Detection of High-Density Crowds in Aerial Images Using Texture Classification
AbstractAutomatic crowd detection in aerial images is certainly a useful source of information to prevent crowd disasters in large complex scenarios of mass events. A number of publications employ regression-based methods for crowd counting and crowd density estimation. However, these methods work only when a correct manual count is available to serve as a reference. Therefore, it is the objective of this paper to detect high-density crowds in aerial images, where counting– or regression–based approaches would fail. We compare two texture–classification methodologies on a dataset of aerial image patches which are grouped into ranges of different crowd density. These methodologies are: (1) a Bag–of–words (BoW) model with two alternative local features encoded as Improved Fisher Vectors and (2) features based on a Gabor filter bank. Our results show that a classifier using either BoW or Gabor features can detect crowded image regions with 97% classification accuracy. In our tests of four classes of different crowd-density ranges, BoW–based features have a 5%–12% better accuracy than Gabor. View Full-Text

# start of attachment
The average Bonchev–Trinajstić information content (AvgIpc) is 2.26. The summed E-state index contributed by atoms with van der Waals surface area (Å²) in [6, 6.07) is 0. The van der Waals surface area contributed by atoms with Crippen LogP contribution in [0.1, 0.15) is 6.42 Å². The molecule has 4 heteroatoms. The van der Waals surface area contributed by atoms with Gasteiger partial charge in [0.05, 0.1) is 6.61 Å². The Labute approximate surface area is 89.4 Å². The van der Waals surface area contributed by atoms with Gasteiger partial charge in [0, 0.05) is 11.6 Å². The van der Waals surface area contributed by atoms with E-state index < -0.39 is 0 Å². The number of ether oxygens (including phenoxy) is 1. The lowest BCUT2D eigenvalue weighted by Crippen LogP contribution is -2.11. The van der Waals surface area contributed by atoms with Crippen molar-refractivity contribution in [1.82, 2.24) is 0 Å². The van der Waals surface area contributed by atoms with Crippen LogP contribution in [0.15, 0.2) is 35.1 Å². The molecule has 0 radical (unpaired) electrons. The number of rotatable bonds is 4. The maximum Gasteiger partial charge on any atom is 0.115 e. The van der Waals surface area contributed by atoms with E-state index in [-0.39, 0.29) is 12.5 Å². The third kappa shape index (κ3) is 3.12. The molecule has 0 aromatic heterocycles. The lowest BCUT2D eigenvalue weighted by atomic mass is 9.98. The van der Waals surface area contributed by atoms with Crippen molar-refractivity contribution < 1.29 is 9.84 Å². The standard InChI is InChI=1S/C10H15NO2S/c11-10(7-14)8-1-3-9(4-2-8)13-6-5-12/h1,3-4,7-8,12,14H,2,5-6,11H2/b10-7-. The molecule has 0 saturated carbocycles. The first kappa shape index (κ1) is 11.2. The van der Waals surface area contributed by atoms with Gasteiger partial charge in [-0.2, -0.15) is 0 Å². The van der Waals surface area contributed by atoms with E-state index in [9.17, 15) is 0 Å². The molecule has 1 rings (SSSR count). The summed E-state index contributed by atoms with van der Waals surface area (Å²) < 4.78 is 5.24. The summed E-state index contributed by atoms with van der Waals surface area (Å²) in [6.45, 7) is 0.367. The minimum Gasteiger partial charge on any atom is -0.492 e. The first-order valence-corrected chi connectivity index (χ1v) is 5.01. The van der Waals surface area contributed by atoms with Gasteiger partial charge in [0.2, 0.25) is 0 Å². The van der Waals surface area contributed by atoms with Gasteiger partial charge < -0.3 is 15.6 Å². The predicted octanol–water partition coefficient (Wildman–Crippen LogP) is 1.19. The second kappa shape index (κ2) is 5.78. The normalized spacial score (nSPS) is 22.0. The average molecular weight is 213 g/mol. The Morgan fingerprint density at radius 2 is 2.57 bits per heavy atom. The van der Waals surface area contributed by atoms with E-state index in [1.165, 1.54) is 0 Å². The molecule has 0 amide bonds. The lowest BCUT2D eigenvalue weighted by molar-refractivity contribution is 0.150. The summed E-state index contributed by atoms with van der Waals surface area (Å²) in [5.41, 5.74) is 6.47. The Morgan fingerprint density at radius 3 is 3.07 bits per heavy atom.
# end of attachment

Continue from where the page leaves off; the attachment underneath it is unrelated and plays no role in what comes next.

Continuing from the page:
Scifeed alert for new publicationsNever miss any articles matching your research from any publisher
- Get alerts for new papers matching your research
- Find out the new papers from selected authors
- Updated daily for 49'000+ journals and 6000+ publishers
- Define your Scifeed now
Meynberg, O.; Cui, S.; Reinartz, P. Detection of High-Density Crowds in Aerial Images Using Texture Classification. Remote Sens. 2016, 8, 470.
Meynberg O, Cui S, Reinartz P. Detection of High-Density Crowds in Aerial Images Using Texture Classification. Remote Sensing. 2016; 8(6):470.Chicago/Turabian Style
Meynberg, Oliver; Cui, Shiyong; Reinartz, Peter. 2016. "Detection of High-Density Crowds in Aerial Images Using Texture Classification." Remote Sens. 8, no. 6: 470.
Note that from the first issue of 2016, MDPI journals use article numbers instead of page numbers. See further details here.